The art of making rugs is considered to be nomadic in some way. This claim originates from the fact that rugs were common among the ancient merchants. During the years that followed, rug making developed into a sophisticated art. The designs became more complex while the weaving itself became even more complicated. Perfecting the skills needed in the making of rugs took such a long time to perfect.

It is believed that during their control of the Iberian Peninsula in the southern parts of Europe, the Muslim Moors introduced rugs to the Europeans. This happened in the 8th century. Afterwards, Spain became a center of rug production in the 12th century.

The following is an insight into these rugs.


In the history of European rug weaving around the 17th and 18th century, the styles that were considered important were the French Aubusson and Savonnerie styles. In fact, in 1628, Pierre Dupont set up Savonnerie workshops in Paris. They were left under the supervision of Henry IV. At this time, the Savonnerie rugs were mostly woven under special orders for palaces. The artists in the royal courts gave the designs.

Savonnerie rugs became most popular in the period between 1650 and 1789. However, during the French revolution, rug production was interrupted. It was not until 1825 when the Savonnerie workshops resumed their operations but in a new location in Gobelins. The rug workshops in Aubusson, France, which were privately owned, started producing rugs in 1665 and they stopped around the 1870s.


Just like any craft or work of art, rug making also requires different types of tools. This is especially essential when it comes to the handmade rugs. Certain tools such as looms are essential among most weavers. Certain groups may also incorporate the use of hooks. Sometimes, you may find different workshops using the same set of tools but different versions of the same. Generally, the most common rug weaving tools include the vertical looms, horizontal looms, knives, combs, design plates, spindles, hooks, and scissors.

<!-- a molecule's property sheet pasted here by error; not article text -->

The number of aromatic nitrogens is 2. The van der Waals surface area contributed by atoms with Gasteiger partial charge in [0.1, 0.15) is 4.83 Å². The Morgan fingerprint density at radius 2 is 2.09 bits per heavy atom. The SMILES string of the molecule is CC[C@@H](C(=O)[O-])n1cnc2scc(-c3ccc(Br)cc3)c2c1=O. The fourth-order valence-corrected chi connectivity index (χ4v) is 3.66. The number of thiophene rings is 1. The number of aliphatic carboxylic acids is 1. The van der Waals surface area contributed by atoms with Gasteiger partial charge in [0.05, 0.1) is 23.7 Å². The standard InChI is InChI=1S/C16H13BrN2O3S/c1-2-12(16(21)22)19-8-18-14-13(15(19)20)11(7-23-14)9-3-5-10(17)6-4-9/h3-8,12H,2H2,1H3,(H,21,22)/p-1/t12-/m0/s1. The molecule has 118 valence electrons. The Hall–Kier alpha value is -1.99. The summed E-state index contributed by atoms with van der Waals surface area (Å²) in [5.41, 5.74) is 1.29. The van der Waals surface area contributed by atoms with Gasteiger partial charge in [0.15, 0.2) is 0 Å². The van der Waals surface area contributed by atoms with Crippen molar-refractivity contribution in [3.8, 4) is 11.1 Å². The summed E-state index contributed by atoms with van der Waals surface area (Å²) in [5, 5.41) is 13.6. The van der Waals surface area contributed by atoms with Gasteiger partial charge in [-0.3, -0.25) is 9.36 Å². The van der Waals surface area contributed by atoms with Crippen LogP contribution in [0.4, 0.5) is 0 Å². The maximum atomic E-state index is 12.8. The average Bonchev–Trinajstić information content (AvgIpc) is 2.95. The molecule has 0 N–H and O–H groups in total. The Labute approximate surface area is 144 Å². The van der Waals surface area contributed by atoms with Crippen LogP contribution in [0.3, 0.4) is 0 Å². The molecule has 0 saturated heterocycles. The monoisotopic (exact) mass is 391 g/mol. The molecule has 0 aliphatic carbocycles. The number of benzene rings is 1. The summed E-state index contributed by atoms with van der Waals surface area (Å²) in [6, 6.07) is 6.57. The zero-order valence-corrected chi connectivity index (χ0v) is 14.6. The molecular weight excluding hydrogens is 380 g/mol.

Rug Making in France

France was the most sophisticated center for rug making in Europe between the 17th and 18th century. The establishment of the Savonnerie workshops in 1628 gave rise to more naturalistic designs with floral patterns with military and other architectural motifs. These elaborate rugs were produced in plenty in the period between 1650 and 1789.

The French revolution in 1825 saw the closure of the Savonnerie workshops, which were later reopened in Gobelins but with the quality deteriorating. Later in 1742, Aubusson workshops were established in France. The name also denoted the rugs that were being woven in these workshops. At first, they imitated the Turkish designs but later fully adopted the Savonnerie style versions. The Savonnerie and Aubusson styles have now been imitated too by countries such as China, India, and Pakistan.

Attributes of a Perfect Rug

Rugs are a work of art and the evaluation of any rug depends on its classification. Some of the factors to consider include pattern, color, make, size, layout, category, weave, knot, foundation, age, condition, and style.

You can shop for a rug online or go to the rug stores to get a feel of the textures. For some of the most beautiful and treasured rugs, you may consider choosing the French rugs.

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